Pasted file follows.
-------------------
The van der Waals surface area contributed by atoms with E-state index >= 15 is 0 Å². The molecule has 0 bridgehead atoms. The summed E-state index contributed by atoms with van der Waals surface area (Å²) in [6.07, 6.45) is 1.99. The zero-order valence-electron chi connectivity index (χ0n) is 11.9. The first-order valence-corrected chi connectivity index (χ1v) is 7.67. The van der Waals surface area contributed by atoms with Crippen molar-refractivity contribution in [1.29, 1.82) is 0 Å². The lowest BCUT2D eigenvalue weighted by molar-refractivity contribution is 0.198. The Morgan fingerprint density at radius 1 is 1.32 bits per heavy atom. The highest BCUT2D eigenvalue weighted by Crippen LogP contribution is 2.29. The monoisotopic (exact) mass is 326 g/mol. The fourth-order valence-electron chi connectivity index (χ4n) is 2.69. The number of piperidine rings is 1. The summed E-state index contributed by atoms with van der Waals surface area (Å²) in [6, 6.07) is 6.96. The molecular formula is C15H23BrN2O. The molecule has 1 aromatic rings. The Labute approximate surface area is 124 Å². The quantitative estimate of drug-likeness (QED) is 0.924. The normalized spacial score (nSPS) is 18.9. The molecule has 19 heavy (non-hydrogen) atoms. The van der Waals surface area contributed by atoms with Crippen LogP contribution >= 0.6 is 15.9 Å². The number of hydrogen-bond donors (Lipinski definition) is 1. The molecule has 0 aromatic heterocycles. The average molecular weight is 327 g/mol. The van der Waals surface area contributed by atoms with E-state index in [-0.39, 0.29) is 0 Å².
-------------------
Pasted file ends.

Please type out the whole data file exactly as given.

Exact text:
The van der Waals surface area contributed by atoms with E-state index >= 15 is 0 Å². The molecule has 0 bridgehead atoms. The summed E-state index contributed by atoms with van der Waals surface area (Å²) in [6.07, 6.45) is 1.99. The zero-order valence-electron chi connectivity index (χ0n) is 11.9. The first-order valence-corrected chi connectivity index (χ1v) is 7.67. The van der Waals surface area contributed by atoms with Crippen molar-refractivity contribution in [1.29, 1.82) is 0 Å². The lowest BCUT2D eigenvalue weighted by molar-refractivity contribution is 0.198. The Morgan fingerprint density at radius 1 is 1.32 bits per heavy atom. The highest BCUT2D eigenvalue weighted by Crippen LogP contribution is 2.29. The monoisotopic (exact) mass is 326 g/mol. The fourth-order valence-electron chi connectivity index (χ4n) is 2.69. The number of piperidine rings is 1. The summed E-state index contributed by atoms with van der Waals surface area (Å²) in [6, 6.07) is 6.96. The molecular formula is C15H23BrN2O. The molecule has 1 aromatic rings. The Labute approximate surface area is 124 Å². The quantitative estimate of drug-likeness (QED) is 0.924. The normalized spacial score (nSPS) is 18.9. The molecule has 19 heavy (non-hydrogen) atoms. The van der Waals surface area contributed by atoms with Crippen LogP contribution >= 0.6 is 15.9 Å². The number of hydrogen-bond donors (Lipinski definition) is 1. The molecule has 0 aromatic heterocycles. The average molecular weight is 327 g/mol. The van der Waals surface area contributed by atoms with E-state index in [-0.39, 0.29) is 0 Å².